I always love new stuff. (I can’t always afford to be buying new stuff, but that is beside the point.) And I can’t decide if it’s the discovery type kid in me or the marketer in me that goes “oooohhhh neat!” when I discover new cool stuff that I like. (and there is plenty that is new that I don’t like too.) Springwise is a newsletter that gives me updates to everything their spring spotters network finds. Some weeks its a hit and others its a miss with the newsletter but this week there were a few hits:
New women’s targeted drink from Heineken: Charli. It is a cider, which I liked a lot before I could stand beer, and its in a lot more girly of a bottle. (or unisex)
And a new company called Halfshare that offers fractional ownership of second homes to share the investment risk and the reward.
I was reading an article today that cites that 80% of people know what a blog is and of that 80%, 50% (40% of the total) of them read them regularly. This was a survey of 1,000 people by Marketing Daily. It suprises me because a lot of what the web has produced as “the next big thing” over the past 5 years hasn’t lasted long. Remember Plaxo? Podcasting? RSS? Bloglines? PubSub? Furl? All these things had big buzz and we were sure that they would change our lives like Flickr did. They all still exist today in some form, some are very utilitarian like RSS which is still very important, but it didn’t change things like we thought. Blogging has changed what we read on the internet. It has allowed ordinary people to publish their views and information and compete in a relativley flat world with huge media companies. Never has this happened before. I think that newspapers and traditional media outlets are still utimatley more valuable as news sources though, because they have the staff to research, travel and report firsthand on news. All of us bloggers have an even playing field in the publishing side, but not the reporting yet. That is still something best done by the original reporters who become the source for news.
A friend of mine is changing careers and is interested in fufilling her dreams of being a writer. She has been attending a writers circle group every week that gives her feedback on her work and she really likes it. I am not as talented as she is, but even someone like me has interest in improving my writing and getting new ideas and feedback. These groups are great for networking as well. There are online versions of these round table writing groups too. The writer’s circle at http://www.mywriterscircle.com/ has been going since 2005 and has thousands of members online. I am going to take a look and see if there is anything on the bulletin board that is a help to me too.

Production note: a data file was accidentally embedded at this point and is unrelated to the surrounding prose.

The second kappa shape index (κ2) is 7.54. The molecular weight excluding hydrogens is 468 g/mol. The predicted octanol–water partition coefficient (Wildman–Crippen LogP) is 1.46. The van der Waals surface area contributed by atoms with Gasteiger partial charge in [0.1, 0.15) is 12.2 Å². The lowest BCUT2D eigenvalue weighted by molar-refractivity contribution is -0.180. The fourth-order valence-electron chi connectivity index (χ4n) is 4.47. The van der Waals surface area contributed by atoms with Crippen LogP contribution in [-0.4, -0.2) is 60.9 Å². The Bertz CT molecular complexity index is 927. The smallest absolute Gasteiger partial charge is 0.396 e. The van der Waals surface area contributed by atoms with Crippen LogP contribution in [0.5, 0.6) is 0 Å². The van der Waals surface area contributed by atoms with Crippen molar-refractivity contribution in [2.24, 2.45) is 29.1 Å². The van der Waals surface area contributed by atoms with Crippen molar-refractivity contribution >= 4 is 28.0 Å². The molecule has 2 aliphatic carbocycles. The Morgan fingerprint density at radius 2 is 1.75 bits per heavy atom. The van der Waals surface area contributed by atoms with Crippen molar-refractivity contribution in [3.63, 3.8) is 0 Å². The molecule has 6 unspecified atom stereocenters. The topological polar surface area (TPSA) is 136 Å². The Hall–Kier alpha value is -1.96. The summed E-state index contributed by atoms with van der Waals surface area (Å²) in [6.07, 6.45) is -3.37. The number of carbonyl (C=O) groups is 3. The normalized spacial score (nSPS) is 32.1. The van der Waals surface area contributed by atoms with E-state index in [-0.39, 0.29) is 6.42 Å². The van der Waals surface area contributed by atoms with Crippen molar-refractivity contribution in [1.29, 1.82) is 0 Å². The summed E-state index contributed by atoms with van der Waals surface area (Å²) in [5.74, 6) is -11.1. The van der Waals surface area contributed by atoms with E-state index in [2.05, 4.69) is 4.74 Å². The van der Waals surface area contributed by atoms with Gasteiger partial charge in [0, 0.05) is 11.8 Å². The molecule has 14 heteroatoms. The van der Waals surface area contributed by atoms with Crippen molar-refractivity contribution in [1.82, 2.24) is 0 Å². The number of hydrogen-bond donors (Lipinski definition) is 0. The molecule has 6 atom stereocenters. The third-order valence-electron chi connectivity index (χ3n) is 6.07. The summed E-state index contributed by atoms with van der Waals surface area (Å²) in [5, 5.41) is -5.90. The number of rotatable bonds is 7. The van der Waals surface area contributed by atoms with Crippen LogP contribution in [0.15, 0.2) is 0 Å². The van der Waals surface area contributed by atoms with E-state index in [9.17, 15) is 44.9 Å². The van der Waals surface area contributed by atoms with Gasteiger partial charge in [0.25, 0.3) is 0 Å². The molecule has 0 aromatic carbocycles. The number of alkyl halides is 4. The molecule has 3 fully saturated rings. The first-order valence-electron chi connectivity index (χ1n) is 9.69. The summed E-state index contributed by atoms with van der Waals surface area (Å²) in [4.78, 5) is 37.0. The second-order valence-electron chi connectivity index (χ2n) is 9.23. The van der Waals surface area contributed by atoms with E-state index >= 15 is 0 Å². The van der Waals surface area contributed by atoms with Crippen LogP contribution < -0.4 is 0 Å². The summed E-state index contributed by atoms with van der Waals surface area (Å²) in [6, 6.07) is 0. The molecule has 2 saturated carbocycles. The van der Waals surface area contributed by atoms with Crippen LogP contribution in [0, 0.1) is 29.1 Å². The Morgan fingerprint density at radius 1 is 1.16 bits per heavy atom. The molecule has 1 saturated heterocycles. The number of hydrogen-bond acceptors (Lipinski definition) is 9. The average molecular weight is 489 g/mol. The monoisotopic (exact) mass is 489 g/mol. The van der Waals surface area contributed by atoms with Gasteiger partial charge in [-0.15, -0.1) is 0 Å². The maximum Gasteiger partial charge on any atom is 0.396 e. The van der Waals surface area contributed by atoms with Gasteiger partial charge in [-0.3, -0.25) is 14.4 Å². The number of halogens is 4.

I was on LOL Cats, I can has cheezburger today. (chekin out my katz) And saw a little shiny widget showing how many people were on the site at that moment. It was like 1,700. Crazy, no wonder the download time is so slow! Well it is from a site new site that has a fun interactive tracker that shows this information for free. How companies can get the server space and bandwith to offer these little analytics packages is unknown to me. (why do analytics companies charge so much? soon we will all be analytics experts) So if you go to http://whos.amung.us and add your site, choose your colors and paste into the sidebar of your site or blog you can see how many people are there at any one moment. Kool huh? Next they will be offering website builds and hosting for free too. (sarcasm)
The blogging tips I was writing about from a Google talk have been really interesting. The second one I thought was a good thing was that he recommended using word press. I am glad I use them because they were smart building a lot of good usability and SEO features into the software. I also know that there are SEO plugins that help tag and gather meta data even further but that is only for self hosted blogs where you can upload those plugins yourself. My experiments with chicagoweekendfun.com have taught me a lot about SEO already. Blogging is a lot more difficult than sitting down to write every day. It takes some strategy and a lot of technical knowledge too.